It's the pop-culture stereotype of how politics work. But in Idaho, at least, the two-martini lunch has turned into the coffeehouse rendezvous. Most of the state's lawmakers and political insiders are far more likely to conduct business in a downtown Boise coffeehouse than a bar, and many meetings are conducted with the hissing of an espresso machine in the background.
"The days of the martini lunch are over," said Sen. John McGee, a Caldwell Republican and a familiar face in downtown coffee shops.
The coffee meeting has evolved from an excuse for a caffeine jolt to a finely regulated political strategy, complete with partisan groupings, clandestine meetings and predictable appearances.
Those who work in the political arena know exactly where to find specific people, as they divide themselves among a handful of coffee shops like cliques.
Through our own research—aided in no small part by a plethora of caffeine—we've compiled a list of the five downtown coffee shops where you're most likely to spot politics in action. This is by no mean a complete list of the coffee shops favored by politicians, just those that have the highest politician-to-civilian ratios.
Flying M Coffee House
Between the countdown to President George Bush's departure from office and the tattooed and pierced staff, there's little confusion that this is a Democratic stronghold.
Spread out between hipsters in deconstructed clothing, hungrily poaching the free wireless Internet on their laptops, politicos gather in small groups. They're easy to spot: First, the suits are a dead giveaway. Second, look for the legislative name tags on lapels.
This is a favorite gathering place for liberal-minded politicians and lobbyists alike. Lee Flinn, executive director of Conservation Voters of Idaho, is a regular who is greeted at the counter by name. Boise Mayor Dave Bieter is known to pop in.
Also, expect to see some judges, as well as their staffs.
It might seem like no-man's land for Republicans, but the occasional brave GOPer is known to wander in. Whether it's to take in the counterculture ambience, hide out from other party members or just appreciate the irony of likely being the only Bush-supporter in the room, who knows.
"There's no doubt that I find more of my Democratic friends at the Flying M, which I will stop by occasionally," McGee said.
The Republican legislator is never shy about it either: He's one of those guys in the suit wearing the name tag.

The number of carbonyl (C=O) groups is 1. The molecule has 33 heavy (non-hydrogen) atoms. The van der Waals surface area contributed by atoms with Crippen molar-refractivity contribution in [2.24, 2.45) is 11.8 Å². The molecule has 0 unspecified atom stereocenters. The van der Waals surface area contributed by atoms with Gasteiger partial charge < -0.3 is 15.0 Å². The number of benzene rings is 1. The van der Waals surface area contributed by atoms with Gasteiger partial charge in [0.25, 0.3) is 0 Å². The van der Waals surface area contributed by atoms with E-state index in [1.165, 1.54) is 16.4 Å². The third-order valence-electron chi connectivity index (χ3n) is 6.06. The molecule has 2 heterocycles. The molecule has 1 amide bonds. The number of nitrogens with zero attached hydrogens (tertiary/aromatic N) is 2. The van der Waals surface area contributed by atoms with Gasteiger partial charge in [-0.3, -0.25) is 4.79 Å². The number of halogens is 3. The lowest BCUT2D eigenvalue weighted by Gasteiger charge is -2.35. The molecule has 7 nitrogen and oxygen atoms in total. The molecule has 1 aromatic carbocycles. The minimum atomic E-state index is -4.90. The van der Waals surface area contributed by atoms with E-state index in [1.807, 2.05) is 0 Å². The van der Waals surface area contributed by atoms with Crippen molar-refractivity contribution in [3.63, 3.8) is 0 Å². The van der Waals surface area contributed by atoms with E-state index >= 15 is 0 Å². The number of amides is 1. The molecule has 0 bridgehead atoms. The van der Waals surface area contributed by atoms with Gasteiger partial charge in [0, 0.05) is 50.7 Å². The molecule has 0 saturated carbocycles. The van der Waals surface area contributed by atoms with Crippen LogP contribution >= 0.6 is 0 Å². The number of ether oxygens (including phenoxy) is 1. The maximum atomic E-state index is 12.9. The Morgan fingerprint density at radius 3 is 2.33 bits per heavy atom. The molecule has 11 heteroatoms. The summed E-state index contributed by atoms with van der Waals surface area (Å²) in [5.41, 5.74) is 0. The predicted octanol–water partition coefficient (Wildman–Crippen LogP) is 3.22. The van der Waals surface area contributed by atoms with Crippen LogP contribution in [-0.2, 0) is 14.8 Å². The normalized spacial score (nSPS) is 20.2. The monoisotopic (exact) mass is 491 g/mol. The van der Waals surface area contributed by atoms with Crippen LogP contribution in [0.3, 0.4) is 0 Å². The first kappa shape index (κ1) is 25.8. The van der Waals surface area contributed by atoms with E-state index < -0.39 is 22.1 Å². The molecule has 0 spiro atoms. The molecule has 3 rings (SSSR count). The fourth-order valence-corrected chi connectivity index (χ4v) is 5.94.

While this coffee shop tends to lean toward the Democratic side of the aisle, expect to find party leadership hanging out in its contemporary interior.
At nearly any point, on nearly any day, you'll find at least a couple of party officials, and more than likely, a few lobbyists. Several of the movers and shakers from the Gallatin Group (which advises Bieter from time to time) favor Java and can be found huddled around a table discussing a recent legislative hearing.
House Minority Leader Wendy Jaquet favors Java for casual meetings, although the Ketchum Democrat admits that she chooses her coffee shop depending on what's she's talking about and how much she doesn't want to be overheard.
Brian Cronin, former executive director of the Ada County Democratic Party and current candidate for one of Boise's District 19 House seats, is practically a fixture in the coffee shop. His public affairs business office is upstairs.
Thomas Hammer Coffee Roasting
With its modern and sleek look, Thomas Hammer has become the unofficial headquarters of Idaho's Republican Party.
GOP legislators of all levels eventually find their way into the coffee shop, conveniently located across Bannock Street from the governor's makeshift office in the Borah Post Office building. Otter himself is a frequent visitor, along with the rest of his staff. It's nearly a certainty that Otter will arrive with an entourage.
It takes a fraction of a second for Jon Hanian, Otter's press secretary, to name Hammer as the office's coffee of choice. It's fast, close and clean, he said.
But some legislators appreciate the widely spaced tables, which make eavesdropping a little harder. Jaquet is one of these, and said she's not quite sure how to interpret her frequent visits to the Republican stronghold.
Lobbyists like Patrick Sullivan know where they can find the state's power players. It's not uncommon to find them bouncing between coffee shops depending on whom they want to run in to.
Right across Eighth Street from Thomas Hammer, Dawson is the old-school Republican stronghold. But these days, many of the party's leadership have changed affiliations to the Hammer.
Dawson remains a favorite for the rank-and-file party members, who treasure its down-to-earth atmosphere and tried-and-true coffee. Of course, coffee shop affiliations can be a touchy topic. While numerous sources reported that Otter was once a frequent visitor, Hanian was quick to deny that the governor was doing any caffeinated flip-flopping.
Dawson Taylor has its stalwarts, though, including some financially strained reporters looking for a cheap but strong cup of coffee.
Sure, it's the King Kong of coffee franchises, but that doesn't mean that it can't be the nonpartisan bridge to the future.
It seems both parties can agree on something that familiar. Whether Republican or Democrat, legislator or lobbyist, all types can be found looking for some form of a Venti decaf no-whip Mexican chocolate mocha, with a shot of something.
They come looking for a pick-me-up, but they don't linger for long. Starbuck's dominance is easily visible—just notice the prevalence of the familiar logo on many a cup in legislative hearings.